Friday, December 7, 2018

Christmas Carol Contemplation: "I Heard the Bells on Christmas Day"


The classic carol "I Heard the Bells on Christmas Day" is an inspirational reminder to rely on God in the most troubling times, drawn directly from the experiences of author Henry Wadsworth Longfellow. However, it is missing an explicit focus on Christ, who is the reason we celebrate in the first place. We cannot forget that the hope we have in God comes directly through Jesus, not through a general sense of goodwill.

Last week, I started a short series on a few of my favorite Christmas carols. For this second article, I have chosen to focus on “I Heard the Bells on Christmas Day.” There is no need to take this one verse by verse, so don’t worry. It is not as long as the last entry.

The Primary Message

The story behind this song is pretty well known, or at least better known than the one behind “O Come, O Come Emmanuel.” But I said I am covering my favorite carols, not the most obscure ones. So if you have heard this all before, skim down a little.

As it happens, the story is actually a big part of the reason that this is one of my favorites. The song is inspiring enough to begin with, with its message of God overcoming the evils of the world. But it is even more so when you know the circumstances in which the song was written. It was set to music in 1872 by John Baptiste Calkin, but he took the lyrics from a poem written by Henry Wadsworth Longfellow.

Longfellow penned this poem during a very trying time in his life. In 1861, his wife, Fanny, died after having been badly burned in an accident where her dress caught on fire. This loss was devastating enough, but it was compounded by the tragedy of civil war. The disunion in our nation weighed heavily on his mind, amplified by personal pain when his son, Charles, was badly injured at the battle of New Hope Church in late November 1863.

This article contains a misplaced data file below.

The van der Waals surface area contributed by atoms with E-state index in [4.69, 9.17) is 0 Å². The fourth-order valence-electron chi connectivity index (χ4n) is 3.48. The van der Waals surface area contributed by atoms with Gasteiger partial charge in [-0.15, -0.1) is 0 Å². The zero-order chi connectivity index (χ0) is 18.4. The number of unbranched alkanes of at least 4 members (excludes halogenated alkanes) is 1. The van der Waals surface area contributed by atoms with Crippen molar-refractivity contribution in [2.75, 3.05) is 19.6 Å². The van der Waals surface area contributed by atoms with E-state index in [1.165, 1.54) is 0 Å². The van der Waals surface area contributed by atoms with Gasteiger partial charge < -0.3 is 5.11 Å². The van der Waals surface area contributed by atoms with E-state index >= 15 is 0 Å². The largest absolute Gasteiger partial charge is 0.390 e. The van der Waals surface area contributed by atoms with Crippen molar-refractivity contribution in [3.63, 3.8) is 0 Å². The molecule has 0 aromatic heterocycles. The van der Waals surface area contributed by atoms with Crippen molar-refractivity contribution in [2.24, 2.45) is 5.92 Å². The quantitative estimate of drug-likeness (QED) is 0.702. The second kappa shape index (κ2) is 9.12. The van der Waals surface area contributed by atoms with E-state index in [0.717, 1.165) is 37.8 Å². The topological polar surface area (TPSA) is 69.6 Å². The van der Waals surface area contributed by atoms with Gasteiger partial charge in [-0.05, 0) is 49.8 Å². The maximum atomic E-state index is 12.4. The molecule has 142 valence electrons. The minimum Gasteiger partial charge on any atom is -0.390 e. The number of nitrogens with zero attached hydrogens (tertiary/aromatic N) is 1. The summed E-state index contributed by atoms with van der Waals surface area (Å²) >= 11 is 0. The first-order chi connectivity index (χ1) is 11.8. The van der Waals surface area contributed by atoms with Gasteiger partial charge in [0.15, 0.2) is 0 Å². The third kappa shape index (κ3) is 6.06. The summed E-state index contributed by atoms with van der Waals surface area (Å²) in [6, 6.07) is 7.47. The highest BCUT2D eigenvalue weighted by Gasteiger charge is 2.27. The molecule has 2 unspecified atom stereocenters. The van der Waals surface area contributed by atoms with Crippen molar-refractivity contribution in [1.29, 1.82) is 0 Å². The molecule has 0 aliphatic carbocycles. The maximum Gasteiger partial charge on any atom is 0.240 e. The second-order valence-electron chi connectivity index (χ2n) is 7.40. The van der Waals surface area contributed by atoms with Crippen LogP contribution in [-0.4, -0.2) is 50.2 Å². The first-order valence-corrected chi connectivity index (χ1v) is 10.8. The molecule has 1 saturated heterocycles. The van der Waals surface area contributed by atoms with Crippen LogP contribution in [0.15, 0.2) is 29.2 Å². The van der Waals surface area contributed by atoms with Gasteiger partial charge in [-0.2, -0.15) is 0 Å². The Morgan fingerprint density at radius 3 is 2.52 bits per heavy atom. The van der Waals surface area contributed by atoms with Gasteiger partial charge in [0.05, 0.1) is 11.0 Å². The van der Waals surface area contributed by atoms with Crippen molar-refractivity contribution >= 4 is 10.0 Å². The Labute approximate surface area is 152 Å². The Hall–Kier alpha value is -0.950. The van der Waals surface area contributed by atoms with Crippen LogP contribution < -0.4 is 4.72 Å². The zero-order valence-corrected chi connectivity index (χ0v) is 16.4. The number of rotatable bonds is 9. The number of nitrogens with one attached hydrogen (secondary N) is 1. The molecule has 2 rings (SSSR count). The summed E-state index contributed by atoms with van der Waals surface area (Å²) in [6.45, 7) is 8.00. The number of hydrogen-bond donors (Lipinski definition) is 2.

It was in this mood, with his wife gone and uncertain of whether his son would live or die, that Longfellow was struck by the ringing of bells on Christmas Day in 1863. The turmoil in his soul was the source of the tension in the poem and the carol. How could those bells call for celebration in the midst of such horror? Death was being experienced on an industrial scale while brother fought against brother. Were those joyous peals anything but a mockery in the face of such hate and destruction?

One could hardly fault Longfellow for coming to that conclusion if he had. He did not, however, because he realized what the sound that morning actually conveyed. The bell towers were singing a song of courage and of hope. It was the cry of the faithful expressing their belief that no matter what momentary victories evil enjoyed, good would win in the end. God would not allow the war to go on forever, and in His timing, He will bring an end to all suffering for those who follow Him. In spite of the loss and the fear he was experiencing, Longfellow was able to grasp this truth and find comfort in it, and it inspired the words we still sing today.

The Missing Message